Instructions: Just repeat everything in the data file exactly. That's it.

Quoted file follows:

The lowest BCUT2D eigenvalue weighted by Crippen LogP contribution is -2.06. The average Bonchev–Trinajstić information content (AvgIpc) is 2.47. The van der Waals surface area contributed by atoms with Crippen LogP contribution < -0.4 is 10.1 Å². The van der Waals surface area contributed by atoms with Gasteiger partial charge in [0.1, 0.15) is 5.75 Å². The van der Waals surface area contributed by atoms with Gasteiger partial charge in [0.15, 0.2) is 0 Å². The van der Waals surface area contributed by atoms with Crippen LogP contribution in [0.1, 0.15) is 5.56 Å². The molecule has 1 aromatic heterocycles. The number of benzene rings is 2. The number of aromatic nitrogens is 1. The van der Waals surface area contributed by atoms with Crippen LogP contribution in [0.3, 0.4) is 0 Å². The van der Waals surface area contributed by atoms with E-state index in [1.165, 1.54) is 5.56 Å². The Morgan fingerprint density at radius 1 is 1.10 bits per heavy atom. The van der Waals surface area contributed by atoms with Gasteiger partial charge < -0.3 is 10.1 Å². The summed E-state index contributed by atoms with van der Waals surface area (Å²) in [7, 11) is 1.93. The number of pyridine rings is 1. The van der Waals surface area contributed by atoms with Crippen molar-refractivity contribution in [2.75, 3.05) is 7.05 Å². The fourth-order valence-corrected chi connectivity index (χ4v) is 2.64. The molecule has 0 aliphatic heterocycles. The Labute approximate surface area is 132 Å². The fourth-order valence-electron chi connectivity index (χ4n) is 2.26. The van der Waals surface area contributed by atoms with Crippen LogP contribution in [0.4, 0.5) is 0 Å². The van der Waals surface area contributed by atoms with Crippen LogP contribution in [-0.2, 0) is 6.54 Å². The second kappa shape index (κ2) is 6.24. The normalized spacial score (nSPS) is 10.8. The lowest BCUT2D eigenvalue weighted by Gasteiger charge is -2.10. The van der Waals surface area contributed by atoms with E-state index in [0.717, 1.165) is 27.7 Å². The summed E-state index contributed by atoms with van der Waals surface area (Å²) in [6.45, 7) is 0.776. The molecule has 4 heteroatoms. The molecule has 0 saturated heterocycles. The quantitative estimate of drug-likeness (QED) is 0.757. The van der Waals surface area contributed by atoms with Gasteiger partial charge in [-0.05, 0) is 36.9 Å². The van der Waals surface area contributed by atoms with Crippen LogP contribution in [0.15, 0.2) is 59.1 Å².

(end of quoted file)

The lowest BCUT2D eigenvalue weighted by Crippen LogP contribution is -2.06. The average Bonchev–Trinajstić information content (AvgIpc) is 2.47. The van der Waals surface area contributed by atoms with Crippen LogP contribution < -0.4 is 10.1 Å². The van der Waals surface area contributed by atoms with Gasteiger partial charge in [0.1, 0.15) is 5.75 Å². The van der Waals surface area contributed by atoms with Gasteiger partial charge in [0.15, 0.2) is 0 Å². The van der Waals surface area contributed by atoms with Crippen LogP contribution in [0.1, 0.15) is 5.56 Å². The molecule has 1 aromatic heterocycles. The number of benzene rings is 2. The number of aromatic nitrogens is 1. The van der Waals surface area contributed by atoms with Crippen LogP contribution in [0.3, 0.4) is 0 Å². The van der Waals surface area contributed by atoms with E-state index in [1.165, 1.54) is 5.56 Å². The Morgan fingerprint density at radius 1 is 1.10 bits per heavy atom. The van der Waals surface area contributed by atoms with Gasteiger partial charge < -0.3 is 10.1 Å². The summed E-state index contributed by atoms with van der Waals surface area (Å²) in [7, 11) is 1.93. The number of pyridine rings is 1. The van der Waals surface area contributed by atoms with Crippen molar-refractivity contribution in [2.75, 3.05) is 7.05 Å². The fourth-order valence-corrected chi connectivity index (χ4v) is 2.64. The molecule has 0 aliphatic heterocycles. The Labute approximate surface area is 132 Å². The fourth-order valence-electron chi connectivity index (χ4n) is 2.26. The van der Waals surface area contributed by atoms with Crippen LogP contribution in [0.4, 0.5) is 0 Å². The van der Waals surface area contributed by atoms with Crippen LogP contribution in [-0.2, 0) is 6.54 Å². The second kappa shape index (κ2) is 6.24. The normalized spacial score (nSPS) is 10.8. The lowest BCUT2D eigenvalue weighted by Gasteiger charge is -2.10. The van der Waals surface area contributed by atoms with E-state index in [0.717, 1.165) is 27.7 Å². The summed E-state index contributed by atoms with van der Waals surface area (Å²) in [6.45, 7) is 0.776. The molecule has 4 heteroatoms. The molecule has 0 saturated heterocycles. The quantitative estimate of drug-likeness (QED) is 0.757. The van der Waals surface area contributed by atoms with Gasteiger partial charge in [-0.05, 0) is 36.9 Å². The van der Waals surface area contributed by atoms with Crippen LogP contribution in [0.15, 0.2) is 59.1 Å².